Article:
The U.S. Federal Aviation Administration is implementing recommendations it rejected six years ago that could have prevented pilots from nearly landing last month on a taxiway crowded with jetliners awaiting takeoff in San Francisco.
The National Transportation Safety Board in 2011 recommended a software upgrade to ground radar systems that would warn when a plane is landing in the wrong place. But the FAA dismissed the recommendation, declining to even study whether it was feasible, according to government records.
In an announcement issued since the San Francisco near-collision, the FAA says it has begun over the past year doing what the safety board recommended and testing could begin in a few months.
“We believe recent technological advances may now enable us to modify our ground surveillance systems to detect aircraft that are lined up to land on taxiways,” the agency said Friday in an emailed statement.
Air Canada Flight 759 was approaching the San Francisco International Airport just before midnight on July 7. Instead of heading for the runway, pilots lined up about 500 feet to the right, aiming for a parallel stretch of pavement where four planes were preparing for takeoff, according to the NTSB. The tails of the first two planes on the ground were about 56 feet high, just three feet below the landing plane’s lowest altitude, according to the safety board.
“Where’s this guy going?” a pilot in a United Airlines plane that was at the head of the line said in a radio call to the airport tower. The air-traffic controller didn’t warn the Air Canada pilots until after the cockpit crew had already aborted the landing.
The potential risks of such a collision have been highlighted by several similar instances in the past, including when actor Harrison Ford landed a small plane on a taxiway in February at John Wayne Airport in California.
The NTSB examined the issue in 2009 after a Delta Air Lines Inc. plane touched down on a taxiway in Atlanta. No one was hurt because there were no other aircraft on the taxiway at the time. The safety board concluded the crew’s abilities were degraded by fatigue after an all-night flight.
As part of that investigation, the NTSB found that an existing radar system at major airports could be adapted to warn controllers if a landing plane was headed to a taxiway instead of a runway. This was critical, according to NTSB, because controllers stationed in airport towers often can’t tell whether an arriving plane is properly lined up for a runway.
Investigators contacted what is now Saab Sensis Corp., a division of Sweden-based Saab AB, to see if its system that tracks planes on the ground would help. Officials at Sensis concluded the technology, known as ASDE-X, could be programmed to detect a potential errant landing as far as 0.75 miles from the airport at Atlanta, according to a March 2, 2011, recommendation letter by NTSB.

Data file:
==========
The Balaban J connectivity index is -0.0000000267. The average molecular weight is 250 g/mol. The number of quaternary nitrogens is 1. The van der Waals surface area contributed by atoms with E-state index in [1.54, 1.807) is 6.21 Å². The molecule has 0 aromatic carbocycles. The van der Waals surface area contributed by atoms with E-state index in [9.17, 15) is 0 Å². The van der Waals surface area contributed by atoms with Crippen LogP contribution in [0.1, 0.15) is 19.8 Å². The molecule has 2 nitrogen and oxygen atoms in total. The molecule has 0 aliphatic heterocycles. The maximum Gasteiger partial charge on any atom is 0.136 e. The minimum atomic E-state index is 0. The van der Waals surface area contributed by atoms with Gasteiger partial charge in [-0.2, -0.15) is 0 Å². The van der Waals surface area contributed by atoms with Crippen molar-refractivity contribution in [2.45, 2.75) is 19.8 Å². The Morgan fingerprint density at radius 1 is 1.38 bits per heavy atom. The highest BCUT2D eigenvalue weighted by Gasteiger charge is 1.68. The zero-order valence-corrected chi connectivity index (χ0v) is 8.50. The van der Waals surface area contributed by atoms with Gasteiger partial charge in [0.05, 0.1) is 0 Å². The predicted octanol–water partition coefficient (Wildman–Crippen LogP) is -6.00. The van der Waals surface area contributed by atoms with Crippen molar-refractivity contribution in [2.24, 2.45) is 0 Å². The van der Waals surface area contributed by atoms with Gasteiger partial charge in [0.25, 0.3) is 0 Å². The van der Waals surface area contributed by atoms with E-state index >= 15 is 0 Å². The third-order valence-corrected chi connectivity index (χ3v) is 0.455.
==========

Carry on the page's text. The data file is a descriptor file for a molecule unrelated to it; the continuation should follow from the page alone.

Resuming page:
“Such a warning would afford air traffic controllers the opportunity to assess the situation and provide instructions to a flight crew that would prevent a taxiway landing or potential collision with aircraft or vehicles that may be on the taxiway,” NTSB wrote.
The safety board, which investigates accidents but has no regulatory authority, called on FAA to conduct a broader feasibility study and to upgrade the warning system where possible.
Randolph Babbitt, the FAA’s administrator at the time, responded later that year that the ASDE-X system wasn’t up to the task, according to NTSB records of correspondence in the case. ASDE-X’s primary job is to warn controllers when there’s a risk of a plane colliding with another aircraft or vehicle on a runway. Adding a taxiway warning would degrade the system’s primary mission of preventing runway collisions, Babbitt wrote.
“Simply concluding that the performance tradeoffs would outweigh the safety benefits of providing the recommended capabilities without performing the review … does not constitute an acceptable response to these recommendations,” the NTSB wrote in response.
As part of its formal system of tracking recommendations, the NTSB classified it as “closed — unacceptable action.”
A more recent taxiway landing, this one involving an Alaska Air plane in Seattle in 2015, helped prompt the agency to refocus on trying to develop a technological solution, according to the FAA. No other planes were on the taxiway and there were no injuries.
The upgrade was also made possible by recent software improvements in how the ASDE-X system tracked arrivals, the agency said.
“The FAA since last year has been working to modify the systems so they will also capture aircraft that are lined up for taxiways,” the agency said in an emailed statement. “The agency expects to begin testing some modified systems in a few months.”
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